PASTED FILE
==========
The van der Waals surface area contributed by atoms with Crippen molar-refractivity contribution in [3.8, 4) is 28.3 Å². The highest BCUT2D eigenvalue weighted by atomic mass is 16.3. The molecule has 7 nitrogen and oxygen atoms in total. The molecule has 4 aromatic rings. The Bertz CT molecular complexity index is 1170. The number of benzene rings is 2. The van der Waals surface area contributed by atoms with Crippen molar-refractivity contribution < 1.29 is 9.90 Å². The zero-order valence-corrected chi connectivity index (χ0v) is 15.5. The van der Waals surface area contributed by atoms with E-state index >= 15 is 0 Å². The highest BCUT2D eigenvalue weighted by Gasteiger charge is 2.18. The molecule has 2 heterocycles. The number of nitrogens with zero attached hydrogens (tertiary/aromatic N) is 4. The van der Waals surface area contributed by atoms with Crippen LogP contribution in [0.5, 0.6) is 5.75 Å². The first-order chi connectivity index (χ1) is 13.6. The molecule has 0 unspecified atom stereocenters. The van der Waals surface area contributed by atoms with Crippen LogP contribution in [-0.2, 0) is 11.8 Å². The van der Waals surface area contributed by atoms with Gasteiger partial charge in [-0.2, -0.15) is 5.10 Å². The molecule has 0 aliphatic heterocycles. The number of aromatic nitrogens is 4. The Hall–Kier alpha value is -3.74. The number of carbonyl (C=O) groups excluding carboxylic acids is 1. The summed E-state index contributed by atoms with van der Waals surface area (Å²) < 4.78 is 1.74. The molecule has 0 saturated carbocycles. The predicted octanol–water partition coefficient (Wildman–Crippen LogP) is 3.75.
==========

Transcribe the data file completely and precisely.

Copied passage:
The van der Waals surface area contributed by atoms with Crippen molar-refractivity contribution in [3.8, 4) is 28.3 Å². The highest BCUT2D eigenvalue weighted by atomic mass is 16.3. The molecule has 7 nitrogen and oxygen atoms in total. The molecule has 4 aromatic rings. The Bertz CT molecular complexity index is 1170. The number of benzene rings is 2. The van der Waals surface area contributed by atoms with Crippen molar-refractivity contribution < 1.29 is 9.90 Å². The zero-order valence-corrected chi connectivity index (χ0v) is 15.5. The van der Waals surface area contributed by atoms with E-state index >= 15 is 0 Å². The highest BCUT2D eigenvalue weighted by Gasteiger charge is 2.18. The molecule has 2 heterocycles. The number of nitrogens with zero attached hydrogens (tertiary/aromatic N) is 4. The van der Waals surface area contributed by atoms with Crippen LogP contribution in [0.5, 0.6) is 5.75 Å². The first-order chi connectivity index (χ1) is 13.6. The molecule has 0 unspecified atom stereocenters. The van der Waals surface area contributed by atoms with Crippen LogP contribution in [-0.2, 0) is 11.8 Å². The van der Waals surface area contributed by atoms with Gasteiger partial charge in [-0.2, -0.15) is 5.10 Å². The molecule has 0 aliphatic heterocycles. The number of aromatic nitrogens is 4. The Hall–Kier alpha value is -3.74. The number of carbonyl (C=O) groups excluding carboxylic acids is 1. The summed E-state index contributed by atoms with van der Waals surface area (Å²) < 4.78 is 1.74. The molecule has 0 saturated carbocycles. The predicted octanol–water partition coefficient (Wildman–Crippen LogP) is 3.75.